Copper hit an 11-month high this week, propelled by a lack of supply coming out of Chinese smelters and a surge in bullishness in international markets.

The metal's price hit a new 52-week high of $9,089 a ton on the London Metal Exchange, rallying from a low of below $8,000 as recently as October on mixed economic indicators from China.

The metal has gained more than 10% since the middle of February, driven by concerns over supply disruptions at mining and smelting facilities, and a generally optimistic outlook for the global economy. 

In a sign of robust demand, the total number of outstanding contracts for copper on the Shanghai Futures Exchange hit a record high of over 500,000 since last week as investors increased their appetite for the key metal.

A lack of unrefined supply from copper mines is often cited as the driving force in the supply/demand equation, but it’s not the only part of the story, especially right now.

The type of copper that trades international markets like London and Shanghai is refined copper – and it’s a lack of that type of copper that is pushing up prices right now.

As the world’s biggest producer and consumer of refined copper, China has an outsized impact on the copper market, and the situation in the country is at the forefront now. 

Chinese smelters are grappling with reduced treatment and refining charges — fees earned for transforming concentrate into metal — while also having to deal with supply disruptions at international mines, and increased capacity at domestic rivals.

In the first two months of this year, China produced 2.2 million tonnes of refined copper, equal to about 37,000 tonnes a day. That’s down from the record setting pace of 38,000 set in November, and experts say the pace is set to further decline at smelters who currently produce half the world’s supply of the red metal.

Key Chinese copper smelters are poised to deliberate on their production strategies in an upcoming quarterly meeting, spurred by that significant downturn in processing fees.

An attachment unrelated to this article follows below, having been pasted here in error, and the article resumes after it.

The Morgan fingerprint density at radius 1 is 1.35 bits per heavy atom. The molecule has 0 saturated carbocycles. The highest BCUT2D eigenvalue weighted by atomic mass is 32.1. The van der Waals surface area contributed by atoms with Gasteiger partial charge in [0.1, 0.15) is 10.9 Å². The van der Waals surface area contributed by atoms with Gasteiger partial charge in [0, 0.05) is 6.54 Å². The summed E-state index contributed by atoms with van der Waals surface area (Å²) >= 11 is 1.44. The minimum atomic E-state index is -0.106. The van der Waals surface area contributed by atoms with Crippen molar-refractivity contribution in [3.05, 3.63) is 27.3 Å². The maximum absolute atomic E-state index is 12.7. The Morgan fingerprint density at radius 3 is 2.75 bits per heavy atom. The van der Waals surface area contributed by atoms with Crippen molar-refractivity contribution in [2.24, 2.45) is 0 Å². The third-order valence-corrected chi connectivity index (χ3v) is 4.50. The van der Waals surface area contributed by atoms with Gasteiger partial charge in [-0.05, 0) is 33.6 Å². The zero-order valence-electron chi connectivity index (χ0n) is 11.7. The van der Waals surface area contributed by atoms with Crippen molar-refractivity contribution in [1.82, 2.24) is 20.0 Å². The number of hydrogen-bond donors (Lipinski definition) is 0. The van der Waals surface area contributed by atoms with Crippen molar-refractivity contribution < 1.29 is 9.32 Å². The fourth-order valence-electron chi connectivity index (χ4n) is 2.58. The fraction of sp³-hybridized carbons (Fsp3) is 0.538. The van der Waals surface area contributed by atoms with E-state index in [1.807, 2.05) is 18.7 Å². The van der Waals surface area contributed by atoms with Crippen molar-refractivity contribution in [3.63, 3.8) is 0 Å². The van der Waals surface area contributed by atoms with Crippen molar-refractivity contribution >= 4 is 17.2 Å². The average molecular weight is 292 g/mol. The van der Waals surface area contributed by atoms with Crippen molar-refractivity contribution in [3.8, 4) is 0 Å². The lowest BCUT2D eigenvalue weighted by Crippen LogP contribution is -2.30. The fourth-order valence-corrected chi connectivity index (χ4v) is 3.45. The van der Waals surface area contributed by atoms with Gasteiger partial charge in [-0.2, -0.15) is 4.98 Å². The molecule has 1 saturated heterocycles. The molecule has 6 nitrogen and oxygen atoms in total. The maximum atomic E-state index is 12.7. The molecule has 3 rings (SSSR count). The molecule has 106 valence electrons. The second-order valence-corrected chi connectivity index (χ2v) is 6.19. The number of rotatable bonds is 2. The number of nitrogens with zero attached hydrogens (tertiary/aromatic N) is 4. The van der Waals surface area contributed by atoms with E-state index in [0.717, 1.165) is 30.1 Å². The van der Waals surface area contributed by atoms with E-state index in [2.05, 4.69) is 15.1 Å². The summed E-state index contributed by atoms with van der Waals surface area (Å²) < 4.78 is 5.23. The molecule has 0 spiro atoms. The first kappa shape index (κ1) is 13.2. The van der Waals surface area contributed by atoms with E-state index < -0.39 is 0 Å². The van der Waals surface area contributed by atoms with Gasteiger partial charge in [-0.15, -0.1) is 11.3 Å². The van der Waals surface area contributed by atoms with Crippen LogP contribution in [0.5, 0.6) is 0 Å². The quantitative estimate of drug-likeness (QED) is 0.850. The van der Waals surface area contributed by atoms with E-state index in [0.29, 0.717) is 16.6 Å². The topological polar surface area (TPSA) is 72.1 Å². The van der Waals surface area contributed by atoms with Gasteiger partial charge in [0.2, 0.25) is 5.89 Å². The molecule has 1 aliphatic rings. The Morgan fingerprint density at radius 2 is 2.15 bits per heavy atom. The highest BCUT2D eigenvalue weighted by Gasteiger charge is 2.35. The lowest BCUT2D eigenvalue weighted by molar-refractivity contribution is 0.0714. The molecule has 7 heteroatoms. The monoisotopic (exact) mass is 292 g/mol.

The gathering, which will see participation from leading firms such as Tongling Nonferrous Metals Group Co. and Jiangxi Copper Co., is scheduled to take place in Shanghai next Thursday, according to Bloomberg.

“Typically, smelter charges have been on the order of $60 to $80 a ton, historically, and recently, we've seen them drop down as low as $10 a ton.

Now they've gotten together to come to an agreement that they're going to curtail their purchases from mines to try and elevate treatment charges and become more profitable themselves,” said Stefan Ioannou, mining analyst at Cormark Securities. “The ripple effect is, it now creates a supply deficit of refined copper. And that's the copper that end users are looking to buy. And so obviously, with a lack of refined copper, the copper price goes up.”

Looking past the short-term price dynamics, the long-term forecast for copper remains attractive since it is a key metal in the supply chain for the green energy revolution underway.

The International Energy Agency projects that total global copper demand could be between 30 and 60 per cent higher in 2040 than it was in 2022. But despite that demand forecast, there is less investment being targeted toward bringing new supply online.

“Copper production takes a long time to bring online,” said Reid I’Anson, senior commodity analyst at Kpler. “The expectation that you can just bring on and off supply is not really there like it is in other commodity markets, like oil.”

For those companies that are currently mining copper – or in the process of developing new mines – the current tight supply situation is a recipe for higher stock prices. “When you look to the longer term macro there's definitely space for these stocks to move a lot higher in tandem with a much higher copper price,” said Mr Ioannou. “All these stocks are doing well right now because of the copper price. They’re producers, so they're benefiting from that today.”